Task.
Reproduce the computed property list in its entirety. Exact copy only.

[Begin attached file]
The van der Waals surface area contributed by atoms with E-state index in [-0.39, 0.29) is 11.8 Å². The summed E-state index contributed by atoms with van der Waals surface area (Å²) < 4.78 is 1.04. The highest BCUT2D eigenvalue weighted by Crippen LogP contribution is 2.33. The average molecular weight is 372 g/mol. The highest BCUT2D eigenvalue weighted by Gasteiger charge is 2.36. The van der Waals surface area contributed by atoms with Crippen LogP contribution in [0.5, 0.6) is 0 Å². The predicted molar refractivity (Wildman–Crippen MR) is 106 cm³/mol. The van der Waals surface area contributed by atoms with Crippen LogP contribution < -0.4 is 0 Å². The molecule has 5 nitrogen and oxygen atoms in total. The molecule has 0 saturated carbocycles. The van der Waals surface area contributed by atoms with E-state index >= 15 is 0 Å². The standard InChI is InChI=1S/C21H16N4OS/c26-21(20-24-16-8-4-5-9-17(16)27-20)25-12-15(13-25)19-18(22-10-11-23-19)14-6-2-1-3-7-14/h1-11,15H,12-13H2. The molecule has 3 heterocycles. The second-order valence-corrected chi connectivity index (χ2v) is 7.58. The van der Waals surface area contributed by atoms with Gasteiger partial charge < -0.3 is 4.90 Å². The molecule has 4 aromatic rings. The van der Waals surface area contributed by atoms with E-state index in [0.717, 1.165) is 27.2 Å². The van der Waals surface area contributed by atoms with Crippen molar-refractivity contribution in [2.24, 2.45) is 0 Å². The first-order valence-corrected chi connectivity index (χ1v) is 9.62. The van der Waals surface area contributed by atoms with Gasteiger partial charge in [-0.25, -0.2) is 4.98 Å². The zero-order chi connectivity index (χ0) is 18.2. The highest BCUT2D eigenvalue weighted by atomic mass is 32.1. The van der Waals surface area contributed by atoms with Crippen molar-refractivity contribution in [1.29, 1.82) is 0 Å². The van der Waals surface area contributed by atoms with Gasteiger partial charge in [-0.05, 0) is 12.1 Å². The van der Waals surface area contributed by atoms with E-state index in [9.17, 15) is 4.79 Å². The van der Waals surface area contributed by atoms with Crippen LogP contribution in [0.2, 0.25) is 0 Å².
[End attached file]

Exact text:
The van der Waals surface area contributed by atoms with E-state index in [-0.39, 0.29) is 11.8 Å². The summed E-state index contributed by atoms with van der Waals surface area (Å²) < 4.78 is 1.04. The highest BCUT2D eigenvalue weighted by Crippen LogP contribution is 2.33. The average molecular weight is 372 g/mol. The highest BCUT2D eigenvalue weighted by Gasteiger charge is 2.36. The van der Waals surface area contributed by atoms with Crippen LogP contribution in [0.5, 0.6) is 0 Å². The predicted molar refractivity (Wildman–Crippen MR) is 106 cm³/mol. The van der Waals surface area contributed by atoms with Crippen LogP contribution < -0.4 is 0 Å². The molecule has 5 nitrogen and oxygen atoms in total. The molecule has 0 saturated carbocycles. The van der Waals surface area contributed by atoms with E-state index >= 15 is 0 Å². The standard InChI is InChI=1S/C21H16N4OS/c26-21(20-24-16-8-4-5-9-17(16)27-20)25-12-15(13-25)19-18(22-10-11-23-19)14-6-2-1-3-7-14/h1-11,15H,12-13H2. The molecule has 3 heterocycles. The second-order valence-corrected chi connectivity index (χ2v) is 7.58. The van der Waals surface area contributed by atoms with Gasteiger partial charge < -0.3 is 4.90 Å². The molecule has 4 aromatic rings. The van der Waals surface area contributed by atoms with E-state index in [0.717, 1.165) is 27.2 Å². The van der Waals surface area contributed by atoms with Crippen molar-refractivity contribution in [2.24, 2.45) is 0 Å². The first-order valence-corrected chi connectivity index (χ1v) is 9.62. The van der Waals surface area contributed by atoms with Gasteiger partial charge in [-0.25, -0.2) is 4.98 Å². The zero-order chi connectivity index (χ0) is 18.2. The highest BCUT2D eigenvalue weighted by atomic mass is 32.1. The van der Waals surface area contributed by atoms with Crippen molar-refractivity contribution in [1.29, 1.82) is 0 Å². The van der Waals surface area contributed by atoms with Gasteiger partial charge in [-0.05, 0) is 12.1 Å². The van der Waals surface area contributed by atoms with E-state index in [9.17, 15) is 4.79 Å². The van der Waals surface area contributed by atoms with Crippen LogP contribution in [0.2, 0.25) is 0 Å².